Of all the James Bond books, Casino Royale happened to be the first one I read when I was in high school. I remember it was a boring summer, and after watching one of Roger Moore‘s outings (which I remember to be Moonraker), I wanted more. I also remember choosing it because it was the first of the series, and besides it wasn’t thick enough to overwhelm me.
Imagine my surprise then, when instead of the rather comical, space age type story I was expecting, I instead got a very intense, very serious story about a secret agent whom, while passionate about his work, was conflicted between it and the mutual attraction developing between him and British Treasury official Vesper Lynd. Deciding to pursue a quiet life with Lynd, a twist evolves when Lynd admits she is a double agent and commits suicide in order to spare him, leaving a note assuring him of her love. Bond is hurt and humiliated, but reveals later still his genuine feelings for her.
I was astonished at the difference, nay, contrariness of the movie and that precious book. Needless to say, I was also hooked. From sunup to sundown I couldn’t get enough of the suave, sophisticated but deeply hurting James Bond, whom with singleness of purpose pursued his enemies, while at the same time maintaining the cosmopolitan manner of a man of leisure. A nonchalant demeanor, wrapped in tailored suits and elegant fittings, belying the burning anger of a man who so wanted a quiet but complete life, with the woman he loved, but was robbed of this by monsters.
The difference, needless to say, from the movies is shocking, but that’s not to say I didn’t enjoy the James Bond of Moore, Timothy Dalton and Pierce Brosnan. Albeit different as night is to day, they were still entertaining.
Of course I approached this with trepidation. Didn’t they promise things would be different with Dalton and Brosnan? Isn’t that the same said for every James Bond movie? That all the gratuituous product placements, women as playthings, cliche upon vomit inducing cliche be finally put to an end? Could they pull it off? Would they even dare to, considering those movies made so much money anyway? I had already consigned to forever knowing who the real James Bond is, and that we may never see him on the celluloid screen.
Suffice to say, it does. After I watched it the first time, it took a while to sink in. So long actually, that it didn’t dawn on me immediately. However, after a day or two, I realized it’s true.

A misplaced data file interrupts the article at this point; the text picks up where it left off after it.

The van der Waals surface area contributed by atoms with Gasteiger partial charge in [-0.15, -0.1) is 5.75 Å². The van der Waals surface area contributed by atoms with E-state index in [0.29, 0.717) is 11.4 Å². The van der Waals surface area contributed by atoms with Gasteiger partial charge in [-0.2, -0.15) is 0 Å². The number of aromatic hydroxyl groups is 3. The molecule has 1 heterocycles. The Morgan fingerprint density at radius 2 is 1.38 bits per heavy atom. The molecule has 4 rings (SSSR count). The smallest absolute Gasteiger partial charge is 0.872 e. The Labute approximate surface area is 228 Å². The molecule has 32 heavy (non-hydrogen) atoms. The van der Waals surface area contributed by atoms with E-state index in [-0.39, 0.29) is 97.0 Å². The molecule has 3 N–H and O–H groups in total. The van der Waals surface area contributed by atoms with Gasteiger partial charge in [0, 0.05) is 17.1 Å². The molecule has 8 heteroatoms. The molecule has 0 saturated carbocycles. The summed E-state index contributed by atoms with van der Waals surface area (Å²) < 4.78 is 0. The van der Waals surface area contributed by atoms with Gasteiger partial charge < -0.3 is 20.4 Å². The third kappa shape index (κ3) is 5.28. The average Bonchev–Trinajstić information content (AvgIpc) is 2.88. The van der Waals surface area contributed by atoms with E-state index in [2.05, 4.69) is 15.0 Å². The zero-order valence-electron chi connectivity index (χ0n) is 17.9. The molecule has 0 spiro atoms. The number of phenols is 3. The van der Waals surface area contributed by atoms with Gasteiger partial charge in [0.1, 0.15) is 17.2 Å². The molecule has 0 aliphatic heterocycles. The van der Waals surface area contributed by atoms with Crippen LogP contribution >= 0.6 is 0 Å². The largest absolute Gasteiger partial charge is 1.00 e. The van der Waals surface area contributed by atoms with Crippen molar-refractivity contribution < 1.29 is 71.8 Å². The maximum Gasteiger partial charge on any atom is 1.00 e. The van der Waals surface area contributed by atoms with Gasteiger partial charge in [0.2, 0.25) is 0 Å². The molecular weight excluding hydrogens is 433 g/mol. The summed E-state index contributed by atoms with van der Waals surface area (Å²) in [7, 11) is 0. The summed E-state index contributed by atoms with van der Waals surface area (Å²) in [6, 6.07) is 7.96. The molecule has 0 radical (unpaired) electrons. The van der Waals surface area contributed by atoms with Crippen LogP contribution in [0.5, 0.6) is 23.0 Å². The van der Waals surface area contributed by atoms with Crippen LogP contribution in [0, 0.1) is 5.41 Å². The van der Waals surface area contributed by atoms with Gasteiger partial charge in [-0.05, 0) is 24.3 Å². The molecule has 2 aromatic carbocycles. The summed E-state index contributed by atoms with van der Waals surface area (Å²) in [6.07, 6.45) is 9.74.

Casino Royale has managed to finally bring to life the James Bond I knew and idolized in my youth. The delay in realizing this took awhile, primarily because of the years that have passed, the lowered expectations from the other films, and many little nuances. First of all, James Bond is a Bentley man. Specifically, a blown (supercharged) Bentley, specially constructed for him. At the Casino, he and the protagonists played Baccarat (something like Lucky 9), instead of Texas Holdem Poker. And finally, Bond was tortured using some form of electricity, while in the movie a less sophisticated, but more obviously painful manner was used.
While poker seems out of place in the beautiful and suave Bahamas Casino, I suppose this is a concession due to its popularity. Bond also drives an Aston Martin DB9 (I am very serious about Bond’s cars so I pay attention to even this), but this is alright, inspite of the fact he merely succeeds in turning it over. I much enjoyed watching the dramatic scene where US Agent Felix Leiter bails him out of his initial loss to Le Chiffre by advancing him money “courtesy of Langley”, but in the movie (I think), Leiter gives him the money at the table, and not via the dramatic moments in the movie. The torture scene in this one was far more affecting. In fact, it was so good, I pity Pierce Brosnan’s own torture scene in Die Another Day which is comparably hilarious.
The most anticipated scenes to me, remain the ones wherein Craig displays the raw anger and hurt Ian Fleming‘s Bond feels, which drives him to his almost self destructive pursuit of SMERSH. Here, Craig delivers, but just. In scenes like these, Timothy Dalton would probably be best, delivering the cold “The bitch is dead.” line as only he can. That is where I think there is irony.
Brosnan, Dalton (and maybe) Moore are all capable actors, but all of them had the rotten luck of bad timing. Their Bonds were insincere adaptations of the real Bond I knew and loved. It would have been great to see Dalton display that pain, or Brosnan realize how good he looked in a suit in that delicious moment in his hotel room where Lynd left one for him to wear.
Casino Royale is a triumphant return to the real James Bond. I celebrate its arrival for that, and even more so at the fact that all the previous silliness has come to an end.
Pic of Bentley from James Bond’s Cars